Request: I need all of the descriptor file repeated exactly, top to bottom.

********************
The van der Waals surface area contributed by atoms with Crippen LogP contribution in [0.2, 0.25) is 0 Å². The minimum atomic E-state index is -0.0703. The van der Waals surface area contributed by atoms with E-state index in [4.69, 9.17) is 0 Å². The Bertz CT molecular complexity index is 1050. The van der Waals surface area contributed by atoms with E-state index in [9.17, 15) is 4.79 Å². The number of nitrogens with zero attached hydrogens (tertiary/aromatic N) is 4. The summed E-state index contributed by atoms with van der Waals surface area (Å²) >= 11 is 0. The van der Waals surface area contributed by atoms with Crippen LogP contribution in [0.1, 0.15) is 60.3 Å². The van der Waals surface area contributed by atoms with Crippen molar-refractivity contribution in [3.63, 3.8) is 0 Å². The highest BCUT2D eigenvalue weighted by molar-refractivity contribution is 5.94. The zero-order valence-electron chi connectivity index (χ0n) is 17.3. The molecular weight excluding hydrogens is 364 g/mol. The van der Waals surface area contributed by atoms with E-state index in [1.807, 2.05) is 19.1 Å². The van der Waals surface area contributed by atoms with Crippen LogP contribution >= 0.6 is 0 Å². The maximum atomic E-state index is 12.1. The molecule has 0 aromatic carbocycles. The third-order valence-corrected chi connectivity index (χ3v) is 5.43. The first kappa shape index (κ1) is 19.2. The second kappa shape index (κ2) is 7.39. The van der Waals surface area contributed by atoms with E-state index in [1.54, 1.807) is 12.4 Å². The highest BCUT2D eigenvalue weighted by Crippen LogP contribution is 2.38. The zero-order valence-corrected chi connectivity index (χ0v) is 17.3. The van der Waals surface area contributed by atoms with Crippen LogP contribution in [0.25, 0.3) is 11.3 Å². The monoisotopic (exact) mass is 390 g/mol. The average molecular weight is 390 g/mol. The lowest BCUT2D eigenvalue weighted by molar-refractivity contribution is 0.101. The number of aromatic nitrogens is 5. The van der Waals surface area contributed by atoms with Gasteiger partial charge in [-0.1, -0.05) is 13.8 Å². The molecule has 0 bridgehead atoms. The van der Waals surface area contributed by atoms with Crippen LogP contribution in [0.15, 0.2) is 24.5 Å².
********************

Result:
The van der Waals surface area contributed by atoms with Crippen LogP contribution in [0.2, 0.25) is 0 Å². The minimum atomic E-state index is -0.0703. The van der Waals surface area contributed by atoms with E-state index in [4.69, 9.17) is 0 Å². The Bertz CT molecular complexity index is 1050. The van der Waals surface area contributed by atoms with E-state index in [9.17, 15) is 4.79 Å². The number of nitrogens with zero attached hydrogens (tertiary/aromatic N) is 4. The summed E-state index contributed by atoms with van der Waals surface area (Å²) >= 11 is 0. The van der Waals surface area contributed by atoms with Crippen LogP contribution in [0.1, 0.15) is 60.3 Å². The van der Waals surface area contributed by atoms with Crippen molar-refractivity contribution in [3.63, 3.8) is 0 Å². The highest BCUT2D eigenvalue weighted by molar-refractivity contribution is 5.94. The zero-order valence-electron chi connectivity index (χ0n) is 17.3. The molecular weight excluding hydrogens is 364 g/mol. The van der Waals surface area contributed by atoms with E-state index in [1.807, 2.05) is 19.1 Å². The van der Waals surface area contributed by atoms with Crippen LogP contribution >= 0.6 is 0 Å². The maximum atomic E-state index is 12.1. The molecule has 0 aromatic carbocycles. The third-order valence-corrected chi connectivity index (χ3v) is 5.43. The first kappa shape index (κ1) is 19.2. The second kappa shape index (κ2) is 7.39. The van der Waals surface area contributed by atoms with E-state index in [1.54, 1.807) is 12.4 Å². The highest BCUT2D eigenvalue weighted by Crippen LogP contribution is 2.38. The zero-order valence-corrected chi connectivity index (χ0v) is 17.3. The van der Waals surface area contributed by atoms with Crippen LogP contribution in [0.25, 0.3) is 11.3 Å². The monoisotopic (exact) mass is 390 g/mol. The average molecular weight is 390 g/mol. The lowest BCUT2D eigenvalue weighted by molar-refractivity contribution is 0.101. The number of aromatic nitrogens is 5. The van der Waals surface area contributed by atoms with Gasteiger partial charge in [-0.1, -0.05) is 13.8 Å². The molecule has 0 bridgehead atoms. The van der Waals surface area contributed by atoms with Crippen LogP contribution in [0.15, 0.2) is 24.5 Å².